Despite doubts, a week with Boy Scouts left me a happy camper

The Baltimore Sun

Around this time two summers ago, I was packing to go to Boy Scout camp.

Not that I camp out. I am far too big a fan of beds, indoor plumbing and air conditioning; less so of bugs and bears. The last time I'd camped was during Ronald Reagan's presidency. Roughing it? A hotel with no room service.

But parenthood leads people to do odd things. When my son's Scout troop issued a call for adults to help supervise, I took the week off from work, bought mosquito netting and packed my duffel.

My husband made a lot of Private Benjamin jokes.

I kept telling myself that this was no different than chaperoning the second-grade trip to the zoo: Parents do it not because they love caged animals or want to count kids' noses or want someone else's child to smear peanut butter on the backseat of their car. They do it because, as parents, this is what you do. This would be a week without electronic gizmos, a week of back to nature. I would be enabling my son to work toward his archery merit badge while doing my part for the troop (for all those overnights I'd skipped) and being a good mom.

What was I thinking?

The Scout motto says, "Be Prepared," and I vowed I would be. I had enough bug repellent for a month's stay and enough batteries to light up the Empire State Building. Up we went to Camp Kunatah at Ten Mile River, the gorgeous Scout camp in Noplace, N.Y.

This was adolescent boy heaven: You get to make fires, you get to be dirty, and you get to urinate outside. People want you to shoot arrows, you can play flashlight games with your lean-to buddies after lights-out, and you can study animal poop up close. The guys roar when you belch.

Some of the other troop adults, who'd been coming to Scout camp for a decade, explained the rules. Your job is to get the kids to do the work and their activities and travel in pairs. If you don't like what's served, make a PBJ sandwich. Never bring so much as a wrapper into the campsite. In case of a crisis with the boys, there's a paramedic on duty. In case of crisis with a large critter, there's a ranger who's armed.

As a mom, I got my own platform tent. I bug-sprayed it, a useless task. The daddy longlegs convention wasn't bothered. I was terrified. I'd long justified my irrational fear of insects by saying they can be outside, but I don't want them in my home. Now, I was outside and this campsite visited by people for six weeks a year was their home.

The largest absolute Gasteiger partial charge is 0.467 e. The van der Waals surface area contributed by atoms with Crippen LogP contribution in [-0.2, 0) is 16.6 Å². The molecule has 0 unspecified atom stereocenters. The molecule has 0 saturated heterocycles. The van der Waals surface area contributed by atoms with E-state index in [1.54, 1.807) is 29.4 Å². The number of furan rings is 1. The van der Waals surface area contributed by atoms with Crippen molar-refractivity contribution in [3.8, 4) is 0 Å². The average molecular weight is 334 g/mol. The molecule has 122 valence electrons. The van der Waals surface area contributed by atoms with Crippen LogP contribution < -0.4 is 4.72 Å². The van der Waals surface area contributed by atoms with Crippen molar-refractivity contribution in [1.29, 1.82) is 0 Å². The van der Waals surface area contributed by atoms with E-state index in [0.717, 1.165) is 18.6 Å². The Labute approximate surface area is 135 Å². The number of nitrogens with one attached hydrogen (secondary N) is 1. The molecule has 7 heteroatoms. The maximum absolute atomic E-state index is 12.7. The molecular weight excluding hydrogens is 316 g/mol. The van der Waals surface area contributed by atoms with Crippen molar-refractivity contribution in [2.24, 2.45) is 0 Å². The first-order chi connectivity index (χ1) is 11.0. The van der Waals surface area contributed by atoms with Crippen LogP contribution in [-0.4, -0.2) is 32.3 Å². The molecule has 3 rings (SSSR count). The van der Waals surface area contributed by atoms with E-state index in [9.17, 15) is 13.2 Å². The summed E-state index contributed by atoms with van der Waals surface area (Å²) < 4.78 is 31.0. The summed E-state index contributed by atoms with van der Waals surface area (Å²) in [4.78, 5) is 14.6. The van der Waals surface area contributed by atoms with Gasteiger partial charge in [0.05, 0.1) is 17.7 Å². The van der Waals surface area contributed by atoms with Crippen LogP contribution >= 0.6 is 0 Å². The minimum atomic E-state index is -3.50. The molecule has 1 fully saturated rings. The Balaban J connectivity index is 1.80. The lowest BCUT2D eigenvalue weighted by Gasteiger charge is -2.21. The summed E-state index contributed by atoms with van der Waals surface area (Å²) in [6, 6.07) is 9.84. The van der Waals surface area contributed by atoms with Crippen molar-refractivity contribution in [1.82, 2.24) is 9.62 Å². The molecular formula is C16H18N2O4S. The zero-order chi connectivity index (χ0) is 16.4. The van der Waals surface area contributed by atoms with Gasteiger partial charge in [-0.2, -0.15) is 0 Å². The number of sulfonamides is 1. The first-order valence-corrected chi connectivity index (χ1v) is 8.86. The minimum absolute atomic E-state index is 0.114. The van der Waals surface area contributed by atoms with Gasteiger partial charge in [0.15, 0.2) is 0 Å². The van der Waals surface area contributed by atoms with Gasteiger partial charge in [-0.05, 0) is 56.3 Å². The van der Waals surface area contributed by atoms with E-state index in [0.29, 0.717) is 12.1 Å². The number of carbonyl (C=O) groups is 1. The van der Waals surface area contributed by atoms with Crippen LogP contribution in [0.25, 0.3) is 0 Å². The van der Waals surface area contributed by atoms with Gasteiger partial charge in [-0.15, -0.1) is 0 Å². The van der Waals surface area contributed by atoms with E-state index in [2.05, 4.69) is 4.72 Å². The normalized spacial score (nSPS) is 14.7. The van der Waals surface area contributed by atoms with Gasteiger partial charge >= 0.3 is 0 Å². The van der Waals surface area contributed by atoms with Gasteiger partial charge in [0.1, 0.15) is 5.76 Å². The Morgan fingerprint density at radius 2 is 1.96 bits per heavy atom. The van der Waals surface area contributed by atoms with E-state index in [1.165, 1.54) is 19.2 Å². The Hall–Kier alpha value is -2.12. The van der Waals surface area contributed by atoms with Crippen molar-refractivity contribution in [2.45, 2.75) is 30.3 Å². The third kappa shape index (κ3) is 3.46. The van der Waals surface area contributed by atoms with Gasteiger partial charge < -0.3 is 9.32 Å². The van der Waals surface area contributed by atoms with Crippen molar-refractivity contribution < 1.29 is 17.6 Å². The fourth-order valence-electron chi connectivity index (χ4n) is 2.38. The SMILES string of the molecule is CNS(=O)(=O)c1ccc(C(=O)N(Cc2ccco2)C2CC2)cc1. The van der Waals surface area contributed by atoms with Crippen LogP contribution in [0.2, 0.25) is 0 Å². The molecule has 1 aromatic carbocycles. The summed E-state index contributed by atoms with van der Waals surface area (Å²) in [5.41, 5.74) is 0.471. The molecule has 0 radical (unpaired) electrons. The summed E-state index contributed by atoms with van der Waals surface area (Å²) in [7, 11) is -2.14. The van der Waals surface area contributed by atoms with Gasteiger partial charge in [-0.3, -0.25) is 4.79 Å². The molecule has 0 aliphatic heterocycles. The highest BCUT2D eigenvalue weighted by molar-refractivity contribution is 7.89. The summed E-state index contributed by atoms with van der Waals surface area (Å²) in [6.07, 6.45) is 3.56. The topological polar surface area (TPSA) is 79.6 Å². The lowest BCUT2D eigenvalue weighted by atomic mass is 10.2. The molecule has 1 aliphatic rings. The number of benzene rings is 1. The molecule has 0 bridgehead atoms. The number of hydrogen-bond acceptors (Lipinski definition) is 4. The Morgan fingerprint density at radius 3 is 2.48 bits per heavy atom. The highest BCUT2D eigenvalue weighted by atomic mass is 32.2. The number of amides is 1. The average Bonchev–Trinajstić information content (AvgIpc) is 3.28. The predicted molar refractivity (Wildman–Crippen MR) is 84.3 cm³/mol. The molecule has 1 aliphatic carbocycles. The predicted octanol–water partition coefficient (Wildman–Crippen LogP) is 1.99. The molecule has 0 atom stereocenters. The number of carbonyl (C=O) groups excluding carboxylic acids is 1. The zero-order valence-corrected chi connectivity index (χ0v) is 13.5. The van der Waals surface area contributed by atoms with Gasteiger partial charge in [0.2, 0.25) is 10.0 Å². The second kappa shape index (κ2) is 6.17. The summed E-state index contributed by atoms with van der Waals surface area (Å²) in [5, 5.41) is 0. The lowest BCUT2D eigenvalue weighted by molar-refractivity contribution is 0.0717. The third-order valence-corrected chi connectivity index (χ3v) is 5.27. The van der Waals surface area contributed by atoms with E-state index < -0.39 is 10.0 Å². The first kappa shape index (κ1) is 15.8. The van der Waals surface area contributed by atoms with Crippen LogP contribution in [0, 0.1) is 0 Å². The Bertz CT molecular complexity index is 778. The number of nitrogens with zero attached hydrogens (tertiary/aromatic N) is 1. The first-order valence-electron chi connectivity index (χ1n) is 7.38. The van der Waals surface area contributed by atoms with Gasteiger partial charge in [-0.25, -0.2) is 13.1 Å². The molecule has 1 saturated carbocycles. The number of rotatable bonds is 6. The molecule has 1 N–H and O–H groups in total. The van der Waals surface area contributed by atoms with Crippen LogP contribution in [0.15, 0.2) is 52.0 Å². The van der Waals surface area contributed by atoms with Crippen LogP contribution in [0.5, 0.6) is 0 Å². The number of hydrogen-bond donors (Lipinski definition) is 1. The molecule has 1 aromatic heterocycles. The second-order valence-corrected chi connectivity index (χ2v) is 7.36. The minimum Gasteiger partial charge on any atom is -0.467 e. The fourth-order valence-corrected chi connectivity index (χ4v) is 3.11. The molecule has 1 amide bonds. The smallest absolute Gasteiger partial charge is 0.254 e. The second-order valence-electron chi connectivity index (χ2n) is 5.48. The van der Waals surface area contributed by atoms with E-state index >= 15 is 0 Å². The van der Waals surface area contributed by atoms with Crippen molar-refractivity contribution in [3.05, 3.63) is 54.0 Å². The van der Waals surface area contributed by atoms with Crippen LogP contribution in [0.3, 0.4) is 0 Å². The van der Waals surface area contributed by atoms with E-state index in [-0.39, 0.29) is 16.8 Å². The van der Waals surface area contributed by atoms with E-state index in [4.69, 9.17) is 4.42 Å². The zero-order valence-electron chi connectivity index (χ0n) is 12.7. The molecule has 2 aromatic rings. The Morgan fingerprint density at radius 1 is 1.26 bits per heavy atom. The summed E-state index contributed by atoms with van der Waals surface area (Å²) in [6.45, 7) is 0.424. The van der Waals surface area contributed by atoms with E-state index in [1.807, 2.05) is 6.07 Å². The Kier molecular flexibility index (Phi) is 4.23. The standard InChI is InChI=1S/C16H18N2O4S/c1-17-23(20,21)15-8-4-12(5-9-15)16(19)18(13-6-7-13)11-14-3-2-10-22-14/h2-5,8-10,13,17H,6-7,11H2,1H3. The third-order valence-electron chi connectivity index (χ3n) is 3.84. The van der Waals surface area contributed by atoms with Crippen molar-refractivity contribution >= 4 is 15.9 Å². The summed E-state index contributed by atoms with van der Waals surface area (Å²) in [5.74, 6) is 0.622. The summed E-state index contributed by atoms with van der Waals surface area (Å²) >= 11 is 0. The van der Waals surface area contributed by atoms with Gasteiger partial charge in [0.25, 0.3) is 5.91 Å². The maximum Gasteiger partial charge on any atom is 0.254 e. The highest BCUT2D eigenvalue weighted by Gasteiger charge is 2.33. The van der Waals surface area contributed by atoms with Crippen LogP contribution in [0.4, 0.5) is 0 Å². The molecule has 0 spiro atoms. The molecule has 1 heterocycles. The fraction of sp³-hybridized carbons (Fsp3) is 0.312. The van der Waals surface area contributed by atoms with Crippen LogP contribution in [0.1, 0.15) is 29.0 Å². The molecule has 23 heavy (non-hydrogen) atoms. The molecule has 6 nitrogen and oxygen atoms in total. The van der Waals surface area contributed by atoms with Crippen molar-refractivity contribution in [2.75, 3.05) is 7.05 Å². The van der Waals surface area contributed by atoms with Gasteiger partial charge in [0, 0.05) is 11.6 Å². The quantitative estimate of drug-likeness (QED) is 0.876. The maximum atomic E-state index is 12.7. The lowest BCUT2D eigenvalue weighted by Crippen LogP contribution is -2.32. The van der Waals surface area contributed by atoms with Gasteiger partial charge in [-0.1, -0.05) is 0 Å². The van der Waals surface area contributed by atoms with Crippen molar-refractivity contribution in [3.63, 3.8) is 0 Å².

I doused myself first with a natural mosquito repellent, followed by a kiddie insect repellent and, in desperation, slathered enough DEET on me to pickle an equatorial nation. I hated the way I smelled, but it didn't deter the bugs. I twitched at every mosquito, every spider, each ant and regularly brushed myself down.

Every morning, I smiled weakly as every grown-up said he (or she, as I was not the only mom at camp) had the most restful night, lulled to sleep by the night sounds. But I was exhausted from sleeping with one eye open. Every rustling of leaves startled me, and then I watched for bears or wolves or insects until I crashed. Just before dawn, I awoke to a herd of chipmunks racing through my tent.

When I was asked to deal with a tick, I couldn't let the kids see me shake and took deep breaths so I wouldn't faint. I yanked it off the Scout (bravely), flung it (in fear) and told him to wash that spot off (mom expertise).

One of my roles was to make sure "our" latrine got cleaned daily. Boys volunteered for every campsite job except that, citing the funky odor and the mutant insects that lived in its dark crevices. One morning, as I stood guard to ensure the boy du jour did his latrine duty, I watched him spray, just like you're supposed to, with the pine-smelling stuff. But when he hosed, he hosed everything. That included our leave-no-trace latrine paper, which pouffed into a soggy monster-size wad the consistency of gum. We had a learning experience in planning: We scavenged tissues and made pit stops at "borrowed" latrines until the supply room reopened after dinner.

The boys laughed when they saw me take my hairdryer to the only indoor women's bathroom with a shower and when I shrieked as a bear roamed within 100 feet of our campsite. But they insisted that I take a turn with them learning to fire a shotgun and showed me their knot tricks.

I made it through almost the whole week but got the flu and fled. At home, in a real bed in a house with screens, I suddenly missed camp, even the hockey-puck pancakes.

Back at work, I didn't feel so bad after a lawyer told me he tried to do a camping event with his son, but couldn't get past the lack of creature comforts and the plethora of creatures. After one night, he retreated to a motel.

My 13-year-old got the archery merit badge that was his camp goal.

My mosquito netting? Haven't used it since.

The Scout mug that the boys gave me? Use it every day.

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